Scrubs style history: When dresses were the dress code
Take a trip down memory lane with UK nurse Penny Hammond as she remembers the look, and the life, of getting “dressed” for work.
In Britain, the national uniform (or simply “national”) was designed with the advent of national health care in 1948, and the Newcastle dress.
It would appear that the Newcastle dress, worn by nurses at Freeman Hospital, Newcastle, UK, was chosen for its style over its function. It was certainly awkward to get into and sometimes uncomfortable to move around in. However, seeing photos of girls in this dress does give me a certain sense of nostalgia for my time as a student and registered nurse.
Evolution of the nursing dress
It’s clear that during the ’60s, ’70s and ’80s, the evolution of the design of the American nursing dress took a somewhat different direction from that in the UK. The Newcastle dress was my husband’s favourite of my uniforms, and it was worn at one time by a large number of women.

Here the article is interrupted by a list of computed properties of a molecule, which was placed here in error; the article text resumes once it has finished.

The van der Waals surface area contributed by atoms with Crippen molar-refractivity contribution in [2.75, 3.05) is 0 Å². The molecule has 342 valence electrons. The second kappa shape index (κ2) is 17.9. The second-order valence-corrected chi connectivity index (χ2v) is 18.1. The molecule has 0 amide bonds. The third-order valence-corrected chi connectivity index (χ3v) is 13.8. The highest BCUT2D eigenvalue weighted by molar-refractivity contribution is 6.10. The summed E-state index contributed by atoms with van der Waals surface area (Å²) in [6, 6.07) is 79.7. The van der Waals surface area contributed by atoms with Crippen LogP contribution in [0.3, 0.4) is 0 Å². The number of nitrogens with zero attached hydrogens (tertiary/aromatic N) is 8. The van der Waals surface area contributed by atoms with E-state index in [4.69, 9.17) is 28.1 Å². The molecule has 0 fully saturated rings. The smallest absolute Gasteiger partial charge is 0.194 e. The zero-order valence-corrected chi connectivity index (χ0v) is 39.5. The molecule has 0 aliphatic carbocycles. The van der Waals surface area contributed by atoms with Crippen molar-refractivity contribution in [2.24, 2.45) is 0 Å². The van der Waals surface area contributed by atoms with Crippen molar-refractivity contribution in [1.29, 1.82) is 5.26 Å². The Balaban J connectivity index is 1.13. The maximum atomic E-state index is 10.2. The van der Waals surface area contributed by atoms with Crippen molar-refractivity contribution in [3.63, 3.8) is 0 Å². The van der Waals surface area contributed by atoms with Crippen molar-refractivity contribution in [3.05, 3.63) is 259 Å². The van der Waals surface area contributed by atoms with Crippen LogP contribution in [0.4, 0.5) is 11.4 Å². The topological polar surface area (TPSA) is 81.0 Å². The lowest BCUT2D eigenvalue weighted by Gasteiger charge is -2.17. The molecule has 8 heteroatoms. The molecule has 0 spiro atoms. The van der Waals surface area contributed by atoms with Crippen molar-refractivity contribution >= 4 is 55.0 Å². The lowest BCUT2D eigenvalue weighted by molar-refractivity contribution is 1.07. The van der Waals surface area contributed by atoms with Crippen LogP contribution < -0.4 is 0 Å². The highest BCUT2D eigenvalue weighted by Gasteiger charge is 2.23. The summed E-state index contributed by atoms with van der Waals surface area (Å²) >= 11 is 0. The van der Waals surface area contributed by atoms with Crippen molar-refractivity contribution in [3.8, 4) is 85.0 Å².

The Newcastle dress was short-sleeved and had a rear zip. This added a rather clean line to the front of the dress, which was made from a single yoke across the front above the bust, and three front panels made up the rest of the bodice and “skirt” of the dress. The “Peter Pan” collar was split in the front to give a small round section at the neck (as the Newcastle qualification badge at that time was a medal on a ribbon, this was often worn from this area) and also split at the back (to allow for the zip), but this often had an annoying habit of standing away from the dress.
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